1. In CNN, Eric Bradner talks about Obama’s plea to voters after his term.
"We need to reject any politics that targets people because of race or religion," Obama said in a not-very-veiled reference to Trump's proposal to ban all Muslims from entering the United States.
"This isn't a matter of political correctness. It's a matter of understanding what makes us strong," Obama said. "The world respects us not just for our arsenal; it respects us for our diversity and our openness and the way we respect every faith."
2. On CBS News, Stephanie Condon writes about Obama’s warning on partisan politics.
"The future we want, all of us want -- opportunity and security for our families, a rising standard of living, and a sustainable, peaceful planet for our kids - all that is within our reach,"
Mr. Obama said before a joint session of Congress Tuesday night. "But it will only happen if we work together. It will only happen if we can have rational, constructive debates. It will only happen if we fix our politics." The warning came with the stark acknowledgement that he failed to deliver on one of the core tenets of his 2008 presidential campaign: to be "a leader who can finally move beyond the divisive politics of Washington."
3. In the Des Moines Register, the Editorial Board points out that Congress must address Obama’s secrecy.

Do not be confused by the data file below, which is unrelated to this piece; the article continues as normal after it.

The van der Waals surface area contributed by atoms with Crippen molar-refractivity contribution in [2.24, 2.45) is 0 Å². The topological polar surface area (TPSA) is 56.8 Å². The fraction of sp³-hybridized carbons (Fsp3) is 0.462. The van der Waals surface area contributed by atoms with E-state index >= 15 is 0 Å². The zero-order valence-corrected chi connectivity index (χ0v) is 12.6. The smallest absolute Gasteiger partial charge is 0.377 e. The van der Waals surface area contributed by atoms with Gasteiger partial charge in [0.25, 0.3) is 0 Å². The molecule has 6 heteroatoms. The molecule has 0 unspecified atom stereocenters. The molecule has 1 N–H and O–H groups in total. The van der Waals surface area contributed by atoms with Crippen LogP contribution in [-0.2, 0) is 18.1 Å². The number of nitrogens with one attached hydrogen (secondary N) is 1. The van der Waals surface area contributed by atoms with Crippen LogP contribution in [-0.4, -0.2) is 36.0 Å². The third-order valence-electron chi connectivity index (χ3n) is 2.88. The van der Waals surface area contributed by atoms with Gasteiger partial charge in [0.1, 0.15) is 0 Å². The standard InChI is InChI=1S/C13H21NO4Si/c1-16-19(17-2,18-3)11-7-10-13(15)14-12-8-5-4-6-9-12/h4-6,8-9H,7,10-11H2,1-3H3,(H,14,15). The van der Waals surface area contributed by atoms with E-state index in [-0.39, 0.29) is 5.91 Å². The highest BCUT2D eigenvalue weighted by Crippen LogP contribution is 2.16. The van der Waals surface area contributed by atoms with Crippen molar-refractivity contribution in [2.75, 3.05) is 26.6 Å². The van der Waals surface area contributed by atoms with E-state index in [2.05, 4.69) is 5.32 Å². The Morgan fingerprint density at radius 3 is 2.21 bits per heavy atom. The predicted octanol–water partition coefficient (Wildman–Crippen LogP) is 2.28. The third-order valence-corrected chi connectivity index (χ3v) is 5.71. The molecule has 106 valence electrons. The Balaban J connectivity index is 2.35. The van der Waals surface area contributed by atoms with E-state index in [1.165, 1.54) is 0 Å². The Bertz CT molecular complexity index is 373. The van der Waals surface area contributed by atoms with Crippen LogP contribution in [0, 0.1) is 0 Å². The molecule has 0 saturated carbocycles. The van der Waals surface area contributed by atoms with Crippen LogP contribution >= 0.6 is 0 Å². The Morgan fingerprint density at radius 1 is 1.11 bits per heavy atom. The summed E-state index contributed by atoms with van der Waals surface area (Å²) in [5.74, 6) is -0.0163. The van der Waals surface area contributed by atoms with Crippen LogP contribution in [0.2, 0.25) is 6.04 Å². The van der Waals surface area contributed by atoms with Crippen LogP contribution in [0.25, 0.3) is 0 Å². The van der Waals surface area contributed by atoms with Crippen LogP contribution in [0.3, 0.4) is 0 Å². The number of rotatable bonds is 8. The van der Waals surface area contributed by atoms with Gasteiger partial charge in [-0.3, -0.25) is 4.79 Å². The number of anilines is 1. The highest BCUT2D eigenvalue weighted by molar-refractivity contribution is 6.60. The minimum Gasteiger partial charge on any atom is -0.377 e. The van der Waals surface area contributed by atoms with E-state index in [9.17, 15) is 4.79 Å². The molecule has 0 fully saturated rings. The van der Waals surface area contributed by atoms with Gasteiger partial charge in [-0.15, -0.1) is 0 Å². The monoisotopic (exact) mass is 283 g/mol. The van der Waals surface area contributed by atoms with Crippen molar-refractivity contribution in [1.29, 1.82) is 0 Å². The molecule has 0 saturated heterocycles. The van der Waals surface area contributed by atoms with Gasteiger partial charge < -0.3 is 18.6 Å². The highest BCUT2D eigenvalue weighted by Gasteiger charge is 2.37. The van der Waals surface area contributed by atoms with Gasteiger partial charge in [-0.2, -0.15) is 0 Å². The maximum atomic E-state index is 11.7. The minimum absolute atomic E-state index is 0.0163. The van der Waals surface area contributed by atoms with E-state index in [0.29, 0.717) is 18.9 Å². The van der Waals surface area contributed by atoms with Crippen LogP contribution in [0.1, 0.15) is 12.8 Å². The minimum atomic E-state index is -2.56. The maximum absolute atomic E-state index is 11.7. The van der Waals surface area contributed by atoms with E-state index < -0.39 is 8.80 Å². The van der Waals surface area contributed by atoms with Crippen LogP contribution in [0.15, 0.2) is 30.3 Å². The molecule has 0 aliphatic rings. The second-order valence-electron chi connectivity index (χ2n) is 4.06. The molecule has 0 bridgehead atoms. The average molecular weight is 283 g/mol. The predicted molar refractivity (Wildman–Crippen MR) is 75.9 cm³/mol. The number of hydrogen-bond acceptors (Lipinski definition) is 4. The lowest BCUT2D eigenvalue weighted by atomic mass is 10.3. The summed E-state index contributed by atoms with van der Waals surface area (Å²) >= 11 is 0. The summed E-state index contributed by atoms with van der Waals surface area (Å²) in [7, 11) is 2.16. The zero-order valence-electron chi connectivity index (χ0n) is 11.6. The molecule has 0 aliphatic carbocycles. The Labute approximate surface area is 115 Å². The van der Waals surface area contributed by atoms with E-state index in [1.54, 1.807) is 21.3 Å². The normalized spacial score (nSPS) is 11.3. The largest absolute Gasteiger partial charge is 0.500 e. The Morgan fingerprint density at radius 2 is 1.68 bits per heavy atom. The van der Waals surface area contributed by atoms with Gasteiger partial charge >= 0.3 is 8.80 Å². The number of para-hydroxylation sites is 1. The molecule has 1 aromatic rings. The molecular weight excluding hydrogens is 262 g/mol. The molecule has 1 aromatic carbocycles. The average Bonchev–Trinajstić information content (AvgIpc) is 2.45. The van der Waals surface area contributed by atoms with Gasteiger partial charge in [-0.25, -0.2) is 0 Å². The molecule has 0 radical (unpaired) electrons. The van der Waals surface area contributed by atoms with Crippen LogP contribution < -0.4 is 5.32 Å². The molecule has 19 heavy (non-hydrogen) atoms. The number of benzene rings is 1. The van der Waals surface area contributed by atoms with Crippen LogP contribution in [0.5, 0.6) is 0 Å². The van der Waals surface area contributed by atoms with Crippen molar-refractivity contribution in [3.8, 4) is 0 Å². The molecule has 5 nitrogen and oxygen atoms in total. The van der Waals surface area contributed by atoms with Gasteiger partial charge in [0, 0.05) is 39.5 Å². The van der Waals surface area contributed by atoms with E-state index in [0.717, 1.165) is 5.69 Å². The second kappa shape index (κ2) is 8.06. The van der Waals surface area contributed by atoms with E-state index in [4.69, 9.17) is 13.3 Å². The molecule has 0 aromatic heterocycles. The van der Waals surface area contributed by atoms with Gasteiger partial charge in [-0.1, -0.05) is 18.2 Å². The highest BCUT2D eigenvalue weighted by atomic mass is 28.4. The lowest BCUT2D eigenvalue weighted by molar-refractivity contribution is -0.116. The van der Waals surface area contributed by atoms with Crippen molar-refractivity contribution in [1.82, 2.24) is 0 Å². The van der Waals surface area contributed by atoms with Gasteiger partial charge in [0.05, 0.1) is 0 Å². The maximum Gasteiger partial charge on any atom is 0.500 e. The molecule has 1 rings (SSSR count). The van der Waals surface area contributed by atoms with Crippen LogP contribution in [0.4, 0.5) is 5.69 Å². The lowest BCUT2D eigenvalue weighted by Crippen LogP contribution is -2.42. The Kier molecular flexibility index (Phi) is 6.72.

As its name implies, the Freedom of Information Act is a law that’s intended to provide citizens with access to information and documents pertaining to all aspects of their federal government: law enforcement, education, defense, human services, the regulation of business, etc.
But under the Obama administration, the law has been turned on its head and used to construct barriers to access. The Justice Department’s Office of Information Policy says the number of FOIA requests to all federal agencies that don’t even generate a response grew 55 percent from 2013 to 2014. At the same time, reversals on FOIA appeals reached their highest level in five years.
4. In The Daily Beast, Tim Mak discusses Obama’s statement that speech is not about Trump.
The president pledged to continue this work, to bridge the gap between the divided partisan tribes. But as he delivered his final State of the Union address, it was clear that he had been stymied, and that he had failed.
Near the start of the speech, a Democratic congressman tried to rally his fellow members to shout, ‘fired up, ready to go!’ -- a slogan from the president’s first presidential campaign. But it died out quickly, a sign of the times.
5. In New York Times, the Editorial Board talks about Obama’s call for a better America.
The speech was, of course, a summary of his accomplishments, but more important, a reminder that the optimism that made him the first African-American president and then the resilience that helped the nation weather economic and global crises over the past seven years are what position it best for the future.
“Our unique strengths as a nation — our optimism and work ethic, our spirit of discovery, our diversity, our commitment to the rule of law — these things give us everything we need to ensure prosperity and security for generations to come,” he said.